Dr. Mahdi Abdul Hadi
Head of PASSIA, Jerusalem
Since the establishment of the Religious Studies Unit at PASSIA ten years ago, we have been very keen to portray the three monotheistic faiths – Muslim, Christian and Jewish – through their holy texts and to encourage all – believers or otherwise – to reflect upon their understanding of the holy text in terms of their language, practice and culture. On the other hand, it has also been our objective to draw the thin line between history, religion and legend.
Of course, we never claim any responsibility or authority in judging people's perceptions, but we are very interested in understanding their points of view. One of the many objectives of the Religious Studies Unit has been to introduce the holy texts in the three monotheistic faiths, and to encourage dialogue among scholars and experts to put forward their interpretations of the texts with the background of historical narrative.
One of the most passionately told and perceived narratives in Christianity as well as in Islam is that of Jesus Christ, or Isa Ibn Maryam: his birth, his words and deeds, his disciples and followers and his mother, the Virgin Mary. There have been and continue to be many theologians, scholars and historians writing about Jesus and the narratives of the Virgin Mary from their various perspectives, and I believe this path of research and study to be endless. This encouraged us at PASSIA to try and compile two versions of Jesus’s story by Christian and Muslim scholars for our community and to encourage them to go further in understanding people's beliefs in Jesus as well as the Virgin Mary and the special place she holds in the Holy Qur'an.
Jesus invited human beings to love each other as brothers, to forgive each other, to strive for peace and to show humility, mercy and faith. As a teacher for mankind, as a prophet or as the messiah, he was the personification of righteousness and advocated forgiveness for those who act out of ignorance; according to the Christian Bible, he set an example in the most challenging of circumstances, crying out during his crucifixion, "Forgive them, father! For they know not what they do."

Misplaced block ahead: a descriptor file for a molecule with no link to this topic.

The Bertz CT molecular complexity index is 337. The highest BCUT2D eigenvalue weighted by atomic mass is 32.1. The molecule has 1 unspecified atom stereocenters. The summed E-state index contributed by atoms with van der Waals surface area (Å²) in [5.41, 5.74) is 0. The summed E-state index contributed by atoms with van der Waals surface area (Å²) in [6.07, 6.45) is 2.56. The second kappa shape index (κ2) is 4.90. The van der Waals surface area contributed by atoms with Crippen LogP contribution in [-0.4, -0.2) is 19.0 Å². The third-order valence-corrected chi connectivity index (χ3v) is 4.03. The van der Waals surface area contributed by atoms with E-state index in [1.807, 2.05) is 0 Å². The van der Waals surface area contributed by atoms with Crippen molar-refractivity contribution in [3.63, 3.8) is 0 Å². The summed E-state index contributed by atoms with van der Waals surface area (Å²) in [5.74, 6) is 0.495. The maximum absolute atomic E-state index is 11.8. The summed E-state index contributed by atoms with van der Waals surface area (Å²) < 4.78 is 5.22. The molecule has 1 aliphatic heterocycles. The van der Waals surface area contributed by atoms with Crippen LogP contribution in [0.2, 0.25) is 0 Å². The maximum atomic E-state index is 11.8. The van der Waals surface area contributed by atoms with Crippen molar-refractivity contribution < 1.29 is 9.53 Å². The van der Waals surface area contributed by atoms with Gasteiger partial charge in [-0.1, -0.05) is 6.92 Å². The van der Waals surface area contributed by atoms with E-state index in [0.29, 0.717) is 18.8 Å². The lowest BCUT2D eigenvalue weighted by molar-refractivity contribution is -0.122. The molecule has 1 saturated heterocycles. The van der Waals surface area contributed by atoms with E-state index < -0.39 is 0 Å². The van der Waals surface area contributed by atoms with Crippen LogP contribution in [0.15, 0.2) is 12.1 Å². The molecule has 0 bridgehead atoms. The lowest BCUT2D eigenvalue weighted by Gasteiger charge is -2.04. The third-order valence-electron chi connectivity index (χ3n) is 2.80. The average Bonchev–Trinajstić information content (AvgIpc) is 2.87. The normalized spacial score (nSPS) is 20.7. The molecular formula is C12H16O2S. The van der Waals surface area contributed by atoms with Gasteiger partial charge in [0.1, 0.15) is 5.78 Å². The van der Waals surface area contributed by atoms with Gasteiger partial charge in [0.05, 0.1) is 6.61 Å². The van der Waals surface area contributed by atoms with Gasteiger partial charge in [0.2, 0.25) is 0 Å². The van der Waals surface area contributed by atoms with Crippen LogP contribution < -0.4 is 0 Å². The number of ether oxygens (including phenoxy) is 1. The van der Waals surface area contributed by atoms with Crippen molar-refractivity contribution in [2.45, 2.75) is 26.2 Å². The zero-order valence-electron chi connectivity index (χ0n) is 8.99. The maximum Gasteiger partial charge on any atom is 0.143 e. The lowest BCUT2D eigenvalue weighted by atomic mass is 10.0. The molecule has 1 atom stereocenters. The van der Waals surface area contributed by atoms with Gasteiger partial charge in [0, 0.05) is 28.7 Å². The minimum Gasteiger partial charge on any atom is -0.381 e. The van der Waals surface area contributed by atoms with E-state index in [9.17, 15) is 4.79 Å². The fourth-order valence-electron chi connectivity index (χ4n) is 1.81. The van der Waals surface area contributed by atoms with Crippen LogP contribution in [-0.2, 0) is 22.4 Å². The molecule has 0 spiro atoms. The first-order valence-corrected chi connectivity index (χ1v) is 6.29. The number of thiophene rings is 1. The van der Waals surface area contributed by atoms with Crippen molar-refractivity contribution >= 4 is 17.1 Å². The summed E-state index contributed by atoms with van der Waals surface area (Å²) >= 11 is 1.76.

The Islamic narrative does not hold Jesus to be Godly as does its Christian counterpart; according to the Qur’an, “the similitude of Jesus before Allah is as that of Adam; He created him from dust, and then said to him ‘Be’: and he was.” There are, of course, many differences in the narratives concerning Jesus’s birth, his crucifixion and death, and his resurrection and ascendance to heaven, but this should not in any way shake or weaken Muslim or Christian faith in Jesus or cast doubt on his heavenly message, and it should especially not separate us through narrow-minded interpretations of our holy texts.
This series of PASSIA monographs on religious prophets serves not only to enrich the academic library, but to provide our communities with the tools to distinguish between the narratives and perspectives of various scholars in the context of the depths of their beliefs, and to help them to avoid the trap of creating or perpetuating myths. This approach has proved essential in our dialogue-based interfaith activities.
I, for one, believe deeply in Jesus, and my faith as a Muslim is complete only if I have full faith and belief in the texts of the Injil (Gospel) and Torah. In addition to my belief in the Qur'an and in the prophetic traditions, it is Jerusalem, Bethlehem and Nazareth; the holy places; Palestinian Christians and the harmony in the coexistence of our societies, which have been empowering my belief in Jesus Christ. It is my ambition to enhance this academic, social and religious environment by encouraging my colleagues to continue to communicate their perspectives in a spirit of sharing, humility and mutual respect.